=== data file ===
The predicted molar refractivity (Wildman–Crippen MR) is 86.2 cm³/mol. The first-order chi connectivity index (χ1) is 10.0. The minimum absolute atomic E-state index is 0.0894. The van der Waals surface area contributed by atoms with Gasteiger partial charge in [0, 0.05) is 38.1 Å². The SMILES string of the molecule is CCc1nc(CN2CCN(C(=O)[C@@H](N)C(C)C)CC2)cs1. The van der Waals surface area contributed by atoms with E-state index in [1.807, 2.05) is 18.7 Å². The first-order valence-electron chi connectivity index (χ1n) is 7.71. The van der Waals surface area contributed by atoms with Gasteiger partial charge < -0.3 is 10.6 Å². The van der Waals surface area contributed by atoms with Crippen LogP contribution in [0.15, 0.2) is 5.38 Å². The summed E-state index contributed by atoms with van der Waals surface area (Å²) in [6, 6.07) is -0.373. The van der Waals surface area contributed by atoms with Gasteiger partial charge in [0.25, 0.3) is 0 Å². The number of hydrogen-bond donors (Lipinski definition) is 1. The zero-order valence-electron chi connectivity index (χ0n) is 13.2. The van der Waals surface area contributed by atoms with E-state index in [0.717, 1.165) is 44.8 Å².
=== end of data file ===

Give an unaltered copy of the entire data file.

The predicted molar refractivity (Wildman–Crippen MR) is 86.2 cm³/mol. The first-order chi connectivity index (χ1) is 10.0. The minimum absolute atomic E-state index is 0.0894. The van der Waals surface area contributed by atoms with Gasteiger partial charge in [0, 0.05) is 38.1 Å². The SMILES string of the molecule is CCc1nc(CN2CCN(C(=O)[C@@H](N)C(C)C)CC2)cs1. The van der Waals surface area contributed by atoms with E-state index in [1.807, 2.05) is 18.7 Å². The first-order valence-electron chi connectivity index (χ1n) is 7.71. The van der Waals surface area contributed by atoms with Gasteiger partial charge < -0.3 is 10.6 Å². The van der Waals surface area contributed by atoms with Crippen LogP contribution in [0.15, 0.2) is 5.38 Å². The summed E-state index contributed by atoms with van der Waals surface area (Å²) in [6, 6.07) is -0.373. The van der Waals surface area contributed by atoms with Gasteiger partial charge in [0.25, 0.3) is 0 Å². The number of hydrogen-bond donors (Lipinski definition) is 1. The zero-order valence-electron chi connectivity index (χ0n) is 13.2. The van der Waals surface area contributed by atoms with E-state index in [0.717, 1.165) is 44.8 Å².